Mesothelioma Diagnosis

A mesothelioma diagnosis can be very discouraging for patients who have unknowingly developed the disease. In most cases, receiving a mesothelioma diagnosis will take several visits to different doctors, spanning over several months.

The nature of mesothelioma and the difficulty in diagnosing it is one of the reasons why it is necessary for individuals who worked with asbestos to provide a complete occupational history to their doctors. Experts have deemed that even a brief exposure to the toxic mineral can result in the development of mesothelioma.

Achieving a Diagnosis

When someone begins experiencing symptoms that may be connected with mesothelioma, an appointment is made to see a family doctor or general practitioner. However, because the early symptoms are quite common and often associated with other, less serious conditions, the doctor may prescribe antibiotics or over-the-counter pain killers meant to address an infection like pneumonia, bronchitis, or some other respiratory illness. The patient, when confronted with symptoms that do not subside despite the medication, will most likely schedule a follow-up appointment for further examination.

Diagnostic Tests for Mesothelioma

Once the doctor is attuned to the fact that the patient was exposed to asbestos or suspects that the symptoms may indicate more than just a common infection, he or she may take this opportunity to conduct additional tests. Diagnostic testing will be used to confirm a diagnosis of mesothelioma, to determine its location and size, and to view the extent of any metastases.

  • Chest X-Ray – A simple chest x-ray is generally the first diagnostic test ordered by a doctor. This x-ray can provide some preliminary information but will most likely be followed by a more sophisticated imaging test.
  • CT Scan – The CT (computed axial tomography) Scan, developed in the 1970s, uses an x-ray generating device that rotates around the body, producing a series of pictures. Beams of radiation are directed towards a particular portion of the body and the detailed pictures or “slices” produced by the machine can help doctors determine the extent of the damage. CT scans are painless but might require the patient to drink or be injected with a contrast dye, which can cause an allergic reaction. Technicians are trained to spot adverse reactions immediately.
  • MRI – Magnetic Resonance Imaging is one of the most sophisticated imaging devices available to doctors. It produces images even more detailed than those from a CT scan. It does not use radiation but rather radio waves, which are safer for the patient. The radio waves produce images that show thin slices of the body in great detail. The MRI is painless but may or may not demand the use of a non-iodine contrast die known as gandolinium. It remains one of the best tools available for diagnosing cancer and pinpointing its location.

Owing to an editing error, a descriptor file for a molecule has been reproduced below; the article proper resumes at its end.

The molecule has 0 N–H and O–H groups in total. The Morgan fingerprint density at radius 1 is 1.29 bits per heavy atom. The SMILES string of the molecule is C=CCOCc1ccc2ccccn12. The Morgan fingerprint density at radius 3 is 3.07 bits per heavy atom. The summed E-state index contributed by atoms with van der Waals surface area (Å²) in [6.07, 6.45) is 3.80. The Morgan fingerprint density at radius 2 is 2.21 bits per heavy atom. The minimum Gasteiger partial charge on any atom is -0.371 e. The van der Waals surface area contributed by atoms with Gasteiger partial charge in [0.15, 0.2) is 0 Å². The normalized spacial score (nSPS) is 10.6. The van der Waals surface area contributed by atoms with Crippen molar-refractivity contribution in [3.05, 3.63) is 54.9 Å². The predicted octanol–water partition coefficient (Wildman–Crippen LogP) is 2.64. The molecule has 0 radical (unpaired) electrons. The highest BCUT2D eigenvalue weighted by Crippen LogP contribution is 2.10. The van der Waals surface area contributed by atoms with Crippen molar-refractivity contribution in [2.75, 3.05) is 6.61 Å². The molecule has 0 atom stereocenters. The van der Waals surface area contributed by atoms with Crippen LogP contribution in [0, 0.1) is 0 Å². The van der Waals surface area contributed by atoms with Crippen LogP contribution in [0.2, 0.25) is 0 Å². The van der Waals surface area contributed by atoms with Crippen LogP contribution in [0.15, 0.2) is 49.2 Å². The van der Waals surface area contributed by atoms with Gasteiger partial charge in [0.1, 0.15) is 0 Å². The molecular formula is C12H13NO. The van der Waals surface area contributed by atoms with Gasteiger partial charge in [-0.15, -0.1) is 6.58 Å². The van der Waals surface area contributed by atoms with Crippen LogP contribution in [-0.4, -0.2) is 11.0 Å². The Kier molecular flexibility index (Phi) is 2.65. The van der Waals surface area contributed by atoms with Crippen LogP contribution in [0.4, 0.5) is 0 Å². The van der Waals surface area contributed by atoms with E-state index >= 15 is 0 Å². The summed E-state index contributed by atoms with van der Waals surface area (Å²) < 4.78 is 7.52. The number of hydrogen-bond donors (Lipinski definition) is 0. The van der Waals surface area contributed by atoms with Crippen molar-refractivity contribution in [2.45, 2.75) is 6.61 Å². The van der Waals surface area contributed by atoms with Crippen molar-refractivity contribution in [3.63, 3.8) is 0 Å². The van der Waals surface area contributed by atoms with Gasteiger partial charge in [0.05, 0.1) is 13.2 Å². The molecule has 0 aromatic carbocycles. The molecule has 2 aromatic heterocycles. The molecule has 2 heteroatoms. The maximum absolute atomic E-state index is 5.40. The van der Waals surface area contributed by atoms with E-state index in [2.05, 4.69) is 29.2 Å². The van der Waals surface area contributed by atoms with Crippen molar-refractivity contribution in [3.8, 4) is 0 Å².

Other Tests

Once the doctor is fairly certain that mesothelioma is present, he or she will order additional tests to further confirm the diagnosis. These are generally fluid- or tissue-related tests and may include:

  • Biopsy – A biopsy for mesothelioma usually includes using a fine needle to aspirate a small amount of fluid that has gathered in affected locations, including the pleural membrane for those who are suspected of having pleural mesothelioma. A local anesthetic may be used and recovery time is minimal.
  • Thoracoscopy – Similar to the biopsy, a thoracoscopy includes taking a tissue rather than a fluid sample. A small incision is made for this test and local anesthesia is used. Recovery time is minimal. If peritoneal mesothelioma is suspected, a laparoscopy (a similar test) may be used instead.
  • Mediastinoscopy – Because mesothelioma is often diagnosed when it has reached Stage 3 or 4, this test is performed to determine whether the cancer has spread to the lymph nodes.

After the Diagnosis

Once a mesothelioma diagnosis is determined, the patient will be referred to an oncologist and perhaps a thoracic surgeon, who will determine the best course of treatment. The patient should gather all the information possible about the disease in order to make informed decisions about treatment options. The mesothelioma patient may also want to consider speaking to a counselor, psychologist or trusted clergy member who can help in dealing with the diagnosis from a mental health angle.